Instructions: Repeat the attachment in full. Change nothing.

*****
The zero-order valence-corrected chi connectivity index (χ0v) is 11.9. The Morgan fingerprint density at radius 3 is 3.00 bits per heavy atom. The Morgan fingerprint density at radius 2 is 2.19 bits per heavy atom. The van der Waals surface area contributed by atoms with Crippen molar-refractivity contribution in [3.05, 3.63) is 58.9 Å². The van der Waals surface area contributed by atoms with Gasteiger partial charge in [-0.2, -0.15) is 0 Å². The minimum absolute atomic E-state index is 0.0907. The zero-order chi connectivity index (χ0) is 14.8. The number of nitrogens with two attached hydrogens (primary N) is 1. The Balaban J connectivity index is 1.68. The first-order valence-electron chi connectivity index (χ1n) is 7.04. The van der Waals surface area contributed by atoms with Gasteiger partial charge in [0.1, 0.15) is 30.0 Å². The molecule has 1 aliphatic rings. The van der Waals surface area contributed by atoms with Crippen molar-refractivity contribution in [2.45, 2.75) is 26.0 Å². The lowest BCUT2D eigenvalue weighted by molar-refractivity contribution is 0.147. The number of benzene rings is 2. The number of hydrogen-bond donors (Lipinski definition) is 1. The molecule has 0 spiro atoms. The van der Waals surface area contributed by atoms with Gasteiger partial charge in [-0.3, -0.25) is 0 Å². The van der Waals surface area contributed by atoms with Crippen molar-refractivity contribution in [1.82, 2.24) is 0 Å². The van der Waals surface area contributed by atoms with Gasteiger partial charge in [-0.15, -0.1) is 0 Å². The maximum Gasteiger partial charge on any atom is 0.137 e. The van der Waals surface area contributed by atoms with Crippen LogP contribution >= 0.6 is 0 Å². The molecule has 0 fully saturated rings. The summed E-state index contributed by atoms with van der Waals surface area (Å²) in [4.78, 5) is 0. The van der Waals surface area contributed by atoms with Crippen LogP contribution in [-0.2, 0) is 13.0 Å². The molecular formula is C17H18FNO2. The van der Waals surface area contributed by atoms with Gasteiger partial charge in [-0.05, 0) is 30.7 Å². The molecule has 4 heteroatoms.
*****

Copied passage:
The zero-order valence-corrected chi connectivity index (χ0v) is 11.9. The Morgan fingerprint density at radius 3 is 3.00 bits per heavy atom. The Morgan fingerprint density at radius 2 is 2.19 bits per heavy atom. The van der Waals surface area contributed by atoms with Crippen molar-refractivity contribution in [3.05, 3.63) is 58.9 Å². The van der Waals surface area contributed by atoms with Gasteiger partial charge in [-0.2, -0.15) is 0 Å². The minimum absolute atomic E-state index is 0.0907. The zero-order chi connectivity index (χ0) is 14.8. The number of nitrogens with two attached hydrogens (primary N) is 1. The Balaban J connectivity index is 1.68. The first-order valence-electron chi connectivity index (χ1n) is 7.04. The van der Waals surface area contributed by atoms with Gasteiger partial charge in [0.1, 0.15) is 30.0 Å². The molecule has 1 aliphatic rings. The van der Waals surface area contributed by atoms with Crippen molar-refractivity contribution in [2.45, 2.75) is 26.0 Å². The lowest BCUT2D eigenvalue weighted by molar-refractivity contribution is 0.147. The number of benzene rings is 2. The number of hydrogen-bond donors (Lipinski definition) is 1. The molecule has 0 spiro atoms. The van der Waals surface area contributed by atoms with Gasteiger partial charge in [-0.3, -0.25) is 0 Å². The van der Waals surface area contributed by atoms with Crippen molar-refractivity contribution in [1.82, 2.24) is 0 Å². The van der Waals surface area contributed by atoms with Gasteiger partial charge in [-0.15, -0.1) is 0 Å². The maximum Gasteiger partial charge on any atom is 0.137 e. The van der Waals surface area contributed by atoms with Crippen LogP contribution >= 0.6 is 0 Å². The molecule has 0 fully saturated rings. The summed E-state index contributed by atoms with van der Waals surface area (Å²) in [4.78, 5) is 0. The van der Waals surface area contributed by atoms with Crippen LogP contribution in [-0.2, 0) is 13.0 Å². The molecular formula is C17H18FNO2. The van der Waals surface area contributed by atoms with Gasteiger partial charge in [-0.05, 0) is 30.7 Å². The molecule has 4 heteroatoms.